Today’s Top Alzheimer’s News

MUST READS

A May 3, 2017 The Hill article reported that the House approved a bipartisan spending deal to keep the government funded through September. The National Institutes of Health will get a $2 billion increase allocated toward research for conditions such as cancer and Alzheimer’s disease.

A May 3, 2017 Springfield News-Leader editorial focuses on the rising cost of healthcare in the US. One way to combat it is to properly fund medical research and in particular, the NIH. Senator Roy Blunt is on the forefront of a sustained push to prioritize Alzheimer’s disease. According to Blunt, “When everyone in your family is healthy, you have lots of problems; when someone is sick, you only have one problem. That’s why, as chairman of the appropriations subcommittee that funds NIH, I’ve been proud to prioritize increased investments in medical research, which will pave the way for new treatments and cures, lower health care costs over the long-term, and, most importantly, give hope to families battling diseases like Alzheimer’s, cancer and many others.”

MUST WATCH

A May 4, 2017 Alzheimer’s News Today video takes you on a 360º virtual reality tour of the brain. It shows how neurons are linked by pathways that control thought, emotions, memory and movement, and explores the changes in plaques and tangles which lead to the onset of Alzheimer’s disease.

An April, 2017 TEDTalks by neuroscientist and “Still Alice” author, Lisa Genova, shares the latest science and promising research on Alzheimer’s disease, and what we can do to create our own Alzheimer’s-resistant brain. According to Genova, “The cure for Alzheimer’s will likely be a preventative medicine.” And, “The way that we live can influence the accumulation of amyloid plaques. And so there are things we can do to keep us from reaching that tipping point.”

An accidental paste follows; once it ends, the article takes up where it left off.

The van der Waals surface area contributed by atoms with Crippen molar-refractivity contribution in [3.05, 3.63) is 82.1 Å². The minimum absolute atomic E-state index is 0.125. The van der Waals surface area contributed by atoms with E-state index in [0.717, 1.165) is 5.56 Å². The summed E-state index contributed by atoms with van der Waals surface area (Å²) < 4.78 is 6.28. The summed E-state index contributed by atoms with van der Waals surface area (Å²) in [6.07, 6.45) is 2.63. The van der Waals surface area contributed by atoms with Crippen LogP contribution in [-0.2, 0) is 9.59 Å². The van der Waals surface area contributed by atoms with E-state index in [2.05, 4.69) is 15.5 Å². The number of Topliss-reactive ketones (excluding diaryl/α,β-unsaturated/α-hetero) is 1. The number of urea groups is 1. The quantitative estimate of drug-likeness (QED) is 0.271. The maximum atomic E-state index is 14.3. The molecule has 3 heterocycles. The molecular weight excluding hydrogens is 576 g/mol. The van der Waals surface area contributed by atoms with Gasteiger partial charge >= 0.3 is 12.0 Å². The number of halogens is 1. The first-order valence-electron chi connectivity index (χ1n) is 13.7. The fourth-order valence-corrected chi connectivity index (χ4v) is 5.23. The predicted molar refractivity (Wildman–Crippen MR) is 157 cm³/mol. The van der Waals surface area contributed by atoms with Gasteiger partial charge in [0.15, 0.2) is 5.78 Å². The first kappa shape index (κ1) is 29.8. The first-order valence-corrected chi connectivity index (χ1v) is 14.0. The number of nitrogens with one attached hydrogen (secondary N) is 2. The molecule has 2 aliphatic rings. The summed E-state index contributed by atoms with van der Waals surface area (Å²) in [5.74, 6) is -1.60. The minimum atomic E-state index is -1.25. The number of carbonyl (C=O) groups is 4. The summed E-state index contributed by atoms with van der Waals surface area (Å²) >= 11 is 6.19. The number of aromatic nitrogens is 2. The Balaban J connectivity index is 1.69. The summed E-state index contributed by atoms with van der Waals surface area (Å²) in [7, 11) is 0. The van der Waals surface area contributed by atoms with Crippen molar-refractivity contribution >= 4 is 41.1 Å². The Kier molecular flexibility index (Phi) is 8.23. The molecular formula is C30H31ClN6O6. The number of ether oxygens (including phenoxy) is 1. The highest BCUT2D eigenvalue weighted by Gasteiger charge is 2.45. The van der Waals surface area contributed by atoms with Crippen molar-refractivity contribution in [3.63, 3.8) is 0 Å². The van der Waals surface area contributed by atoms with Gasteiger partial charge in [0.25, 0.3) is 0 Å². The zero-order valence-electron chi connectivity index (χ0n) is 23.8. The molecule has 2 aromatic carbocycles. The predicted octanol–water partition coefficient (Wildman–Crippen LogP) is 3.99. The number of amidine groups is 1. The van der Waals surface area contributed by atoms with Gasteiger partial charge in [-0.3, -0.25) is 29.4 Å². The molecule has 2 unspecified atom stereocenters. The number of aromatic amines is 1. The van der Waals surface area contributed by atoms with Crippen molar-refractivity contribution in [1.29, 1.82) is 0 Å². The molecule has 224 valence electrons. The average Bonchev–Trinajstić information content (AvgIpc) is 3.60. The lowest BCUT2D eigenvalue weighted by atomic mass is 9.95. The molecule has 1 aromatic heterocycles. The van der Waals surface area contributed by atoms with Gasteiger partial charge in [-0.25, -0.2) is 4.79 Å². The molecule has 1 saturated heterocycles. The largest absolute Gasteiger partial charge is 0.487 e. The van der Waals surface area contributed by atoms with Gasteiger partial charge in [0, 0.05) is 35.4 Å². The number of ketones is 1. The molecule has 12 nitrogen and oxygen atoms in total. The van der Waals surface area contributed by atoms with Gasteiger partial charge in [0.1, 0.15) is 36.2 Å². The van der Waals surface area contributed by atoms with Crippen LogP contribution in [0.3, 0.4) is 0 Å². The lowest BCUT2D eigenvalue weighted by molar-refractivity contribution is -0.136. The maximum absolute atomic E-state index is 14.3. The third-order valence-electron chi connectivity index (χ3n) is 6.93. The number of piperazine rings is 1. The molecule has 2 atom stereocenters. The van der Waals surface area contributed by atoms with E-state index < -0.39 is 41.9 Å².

RESEARCH, SCIENCE AND TECHNOLOGY

A May 4, 2017 Medical News Today article spotlights a research study, published in the journal Neurology, describing how mutations in a specific gene appear to predict how quickly memory loss will progress in people with Alzheimer's disease. Brain-derived neurotrophic factor (BDNF - a protein coded by a gene of the same name) is known to support nerve cells, helping them to grow, specialize and survive, which makes a good target for AD research. The research team looked specifically at a gene mutation called the BDNF Val66Met allele (Met allele).

According to a May 3, 2017 Medical Xpress article, a new study led by University of Maryland School of Public Health researchers explored how a 12-week walking program affected brain functionality in people with mild cognitive impairment (MCI) or Alzheimer's disease. Participants walked for 30 minutes, four times a week. "These findings suggest that the protective effects of exercise training on cognition may be realized by the brain re-establishing communication and connections among the brain's so-called default mode network, which may possibly increase the capacity to compensate for the neural pathology associated with Alzheimer's disease," according to Dr. J. Carson Smith, senior author of the paper published in the Journal of Alzheimer's Disease, and Exercise for Brain Health Laboratory Director. 

A May 2, 2017 Sunnybrook Health Sciences Centre article highlights a clinical trial utilizing focused ultrasound to breach the blood-brain barrier (BBB) in Alzheimer’s patients. The BBB is a protective barrier that surrounds the tiniest blood vessels in the brain, which prevents the entry of sufficient amounts of drug therapies that could be effective in treating disease. “Our goal with this Phase 1 trial is to investigate whether we can successfully and safely open the BBB in people with mild stage AD using the non-invasive method of MRI-guided focused ultrasound,” says Dr. Nir Lipsman, principal trial investigator and Sunnybrook neurosurgeon.

EVENTS AND RESOURCES

The #CrushALZ competition on the Stall Catchers citizen science game concluded three full weeks on April 27. During this time, the competition was joined by 28 teams contributing weeks worth of lab work. This week includes analysis of record-breaking numbers of vessels every day, gearing-up for the competition finale.

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